The mental health impact of long COVID has been laid bare in a new report, revealing almost a third of sufferers experience moderate to severe depressive symptoms.
People who have had or suspect they may have had long COVID are almost twice as likely to have experienced depression compared to those who haven't contracted coronavirus, according to research from the Office for National Statistics (ONS).
These people were more likely to report often, or always, feeling lonely (10%) compared to people who do not think they have ever had the virus (6%).
And they were more likely to say their work had been affected by the pandemic (44% versus 36%) and their household finances (22% versus 13%).
Some 6.2% of adults said they may have experienced the long COVID when polled by ONS between 7 April and 13 June.
A quarter (25%) were likely to have some form of anxiety, compared with 15% of people not believed to have been hit by COVID.
An estimated 962,000 people living in private households in the UK were experiencing self-reported long COVID as of 6 June, according to ONS.
Symptoms, including fatigue, shortness of breath, muscle ache and difficulty concentrating, affected the daily activities of 65.9% of long COVID sufferers, with a further 18.5% saying their day to day lives had been “limited a lot”.
A further Imperial College London-led REACT-2 study found one in 20 people with long COVID had persistent symptoms.
Professor Paul Elliott, director of the REACT programme from Imperial’s School of Public Health, said: “Our findings do paint a concerning picture of the longer-term health consequences of COVID-19, which need to be accounted for in policy and planning.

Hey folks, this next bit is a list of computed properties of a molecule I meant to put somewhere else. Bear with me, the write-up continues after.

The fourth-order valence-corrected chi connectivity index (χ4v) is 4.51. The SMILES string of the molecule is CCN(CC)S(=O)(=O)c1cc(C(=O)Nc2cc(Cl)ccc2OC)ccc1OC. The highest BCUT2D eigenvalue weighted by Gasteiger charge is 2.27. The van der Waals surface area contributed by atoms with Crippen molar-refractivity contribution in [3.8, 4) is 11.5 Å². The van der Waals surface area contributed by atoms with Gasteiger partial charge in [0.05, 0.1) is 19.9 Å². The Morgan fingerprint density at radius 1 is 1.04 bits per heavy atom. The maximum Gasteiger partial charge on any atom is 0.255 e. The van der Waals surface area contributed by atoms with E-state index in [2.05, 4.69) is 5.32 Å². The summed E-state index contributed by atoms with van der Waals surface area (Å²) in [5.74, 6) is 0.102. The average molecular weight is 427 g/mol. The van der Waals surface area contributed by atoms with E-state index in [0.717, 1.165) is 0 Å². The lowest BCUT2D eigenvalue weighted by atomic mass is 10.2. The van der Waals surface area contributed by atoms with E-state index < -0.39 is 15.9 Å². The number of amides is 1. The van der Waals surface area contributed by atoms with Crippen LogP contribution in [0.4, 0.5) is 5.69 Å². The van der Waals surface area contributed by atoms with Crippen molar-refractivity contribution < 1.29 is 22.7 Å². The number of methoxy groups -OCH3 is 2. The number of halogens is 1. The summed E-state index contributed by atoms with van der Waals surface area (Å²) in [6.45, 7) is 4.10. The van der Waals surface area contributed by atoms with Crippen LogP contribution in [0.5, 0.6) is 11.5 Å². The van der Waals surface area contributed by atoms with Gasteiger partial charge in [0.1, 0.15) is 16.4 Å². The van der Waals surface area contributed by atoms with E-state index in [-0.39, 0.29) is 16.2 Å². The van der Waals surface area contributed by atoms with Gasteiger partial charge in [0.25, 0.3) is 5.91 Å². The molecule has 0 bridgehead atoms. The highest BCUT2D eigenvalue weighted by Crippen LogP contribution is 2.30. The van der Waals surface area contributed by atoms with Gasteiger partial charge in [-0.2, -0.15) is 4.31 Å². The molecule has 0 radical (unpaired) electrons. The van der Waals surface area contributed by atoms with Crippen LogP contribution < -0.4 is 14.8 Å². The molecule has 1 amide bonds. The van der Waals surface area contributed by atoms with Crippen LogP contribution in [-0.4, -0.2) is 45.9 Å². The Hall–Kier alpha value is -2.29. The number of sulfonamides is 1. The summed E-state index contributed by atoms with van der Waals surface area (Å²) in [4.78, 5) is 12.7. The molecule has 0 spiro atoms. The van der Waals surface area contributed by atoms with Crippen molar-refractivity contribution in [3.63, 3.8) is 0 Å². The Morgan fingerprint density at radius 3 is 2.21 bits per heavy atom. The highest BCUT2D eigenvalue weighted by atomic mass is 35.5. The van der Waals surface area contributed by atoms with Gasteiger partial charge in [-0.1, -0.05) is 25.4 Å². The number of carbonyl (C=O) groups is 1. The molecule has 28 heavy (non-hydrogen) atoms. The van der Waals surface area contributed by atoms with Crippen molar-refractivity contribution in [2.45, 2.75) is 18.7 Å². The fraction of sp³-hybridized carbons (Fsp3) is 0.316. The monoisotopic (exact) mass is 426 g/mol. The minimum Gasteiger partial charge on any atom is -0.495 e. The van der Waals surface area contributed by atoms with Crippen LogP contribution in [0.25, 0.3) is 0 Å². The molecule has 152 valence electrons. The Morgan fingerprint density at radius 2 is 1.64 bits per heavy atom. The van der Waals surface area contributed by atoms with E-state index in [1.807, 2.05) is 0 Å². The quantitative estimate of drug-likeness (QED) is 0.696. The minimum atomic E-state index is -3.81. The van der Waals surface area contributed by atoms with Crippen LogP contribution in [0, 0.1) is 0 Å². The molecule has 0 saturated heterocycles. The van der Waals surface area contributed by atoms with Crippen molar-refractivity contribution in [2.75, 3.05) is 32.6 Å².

“Long COVID is still poorly understood but we hope through our research that we can contribute to better identification and management of this condition, which our data and others’ suggest may ultimately affect millions of people in the UK alone.”
Independent Sage member Dr Zubaida Haque tweeted: “There are so many risks associated with unhindered high transmission, partic(ularly) when only ~52% of population are fully vaxxed.
“There is risk of adults swamping hospitals, but also increasing risk of severe illness and/or #LongCovid in children. Also more cases = decimated workforce.”
The ONS said it is not possible to infer cause-and-effect relationships from the results from the poll on long COVID and depression.
It warned associations could be the result of other factors such as age, sex, disability status or deprivation level.
The poll found women, disabled adults, those aged between 30 and 49 and those living in the most deprived parts of England were more likely to say they may have had the illness.
The ONS pooled 10 waves of data on 39,268 respondents aged 16 years and over in Great Britain.
The total proportion of those who may have had long COVID was split into 3.6% who said they had experienced long COVID, and 2.6% who said they were unsure.
Watch: How the world could be better after COVID